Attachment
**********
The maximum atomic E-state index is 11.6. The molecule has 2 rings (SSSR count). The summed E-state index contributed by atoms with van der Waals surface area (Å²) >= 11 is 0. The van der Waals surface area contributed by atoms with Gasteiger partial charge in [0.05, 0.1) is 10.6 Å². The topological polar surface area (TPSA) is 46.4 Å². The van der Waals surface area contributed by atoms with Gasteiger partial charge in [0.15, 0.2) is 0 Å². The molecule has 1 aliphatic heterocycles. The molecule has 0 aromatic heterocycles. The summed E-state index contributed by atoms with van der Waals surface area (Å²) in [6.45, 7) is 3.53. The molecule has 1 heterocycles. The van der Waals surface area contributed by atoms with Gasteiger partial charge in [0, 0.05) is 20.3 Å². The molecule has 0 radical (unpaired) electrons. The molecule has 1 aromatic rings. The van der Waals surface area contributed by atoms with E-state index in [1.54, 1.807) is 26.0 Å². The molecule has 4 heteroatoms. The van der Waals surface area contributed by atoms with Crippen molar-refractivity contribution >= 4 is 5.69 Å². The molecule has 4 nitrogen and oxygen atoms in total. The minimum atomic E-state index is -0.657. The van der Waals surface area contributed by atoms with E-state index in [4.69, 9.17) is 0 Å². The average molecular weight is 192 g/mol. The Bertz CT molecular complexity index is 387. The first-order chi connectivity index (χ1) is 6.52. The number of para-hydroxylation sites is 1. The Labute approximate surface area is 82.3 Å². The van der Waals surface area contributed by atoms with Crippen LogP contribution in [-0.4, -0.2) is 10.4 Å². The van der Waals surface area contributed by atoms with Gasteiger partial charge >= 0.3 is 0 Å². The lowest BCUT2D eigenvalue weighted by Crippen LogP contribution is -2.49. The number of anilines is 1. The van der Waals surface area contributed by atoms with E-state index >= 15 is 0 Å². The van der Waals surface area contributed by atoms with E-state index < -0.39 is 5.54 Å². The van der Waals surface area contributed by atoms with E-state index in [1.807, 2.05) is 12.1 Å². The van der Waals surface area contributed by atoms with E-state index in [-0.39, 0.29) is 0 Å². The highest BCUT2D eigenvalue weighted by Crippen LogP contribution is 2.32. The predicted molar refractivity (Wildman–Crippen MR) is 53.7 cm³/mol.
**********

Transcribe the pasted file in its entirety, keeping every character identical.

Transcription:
The maximum atomic E-state index is 11.6. The molecule has 2 rings (SSSR count). The summed E-state index contributed by atoms with van der Waals surface area (Å²) >= 11 is 0. The van der Waals surface area contributed by atoms with Gasteiger partial charge in [0.05, 0.1) is 10.6 Å². The topological polar surface area (TPSA) is 46.4 Å². The van der Waals surface area contributed by atoms with Gasteiger partial charge in [0.15, 0.2) is 0 Å². The molecule has 1 aliphatic heterocycles. The molecule has 0 aromatic heterocycles. The summed E-state index contributed by atoms with van der Waals surface area (Å²) in [6.45, 7) is 3.53. The molecule has 1 heterocycles. The van der Waals surface area contributed by atoms with Gasteiger partial charge in [0, 0.05) is 20.3 Å². The molecule has 0 radical (unpaired) electrons. The molecule has 1 aromatic rings. The van der Waals surface area contributed by atoms with E-state index in [1.54, 1.807) is 26.0 Å². The molecule has 4 heteroatoms. The van der Waals surface area contributed by atoms with Crippen molar-refractivity contribution >= 4 is 5.69 Å². The molecule has 4 nitrogen and oxygen atoms in total. The minimum atomic E-state index is -0.657. The van der Waals surface area contributed by atoms with E-state index in [4.69, 9.17) is 0 Å². The average molecular weight is 192 g/mol. The Bertz CT molecular complexity index is 387. The first-order chi connectivity index (χ1) is 6.52. The number of para-hydroxylation sites is 1. The Labute approximate surface area is 82.3 Å². The van der Waals surface area contributed by atoms with Crippen LogP contribution in [-0.4, -0.2) is 10.4 Å². The van der Waals surface area contributed by atoms with Gasteiger partial charge >= 0.3 is 0 Å². The lowest BCUT2D eigenvalue weighted by Crippen LogP contribution is -2.49. The number of anilines is 1. The van der Waals surface area contributed by atoms with E-state index >= 15 is 0 Å². The van der Waals surface area contributed by atoms with E-state index < -0.39 is 5.54 Å². The van der Waals surface area contributed by atoms with E-state index in [1.807, 2.05) is 12.1 Å². The van der Waals surface area contributed by atoms with E-state index in [-0.39, 0.29) is 0 Å². The highest BCUT2D eigenvalue weighted by Crippen LogP contribution is 2.32. The predicted molar refractivity (Wildman–Crippen MR) is 53.7 cm³/mol.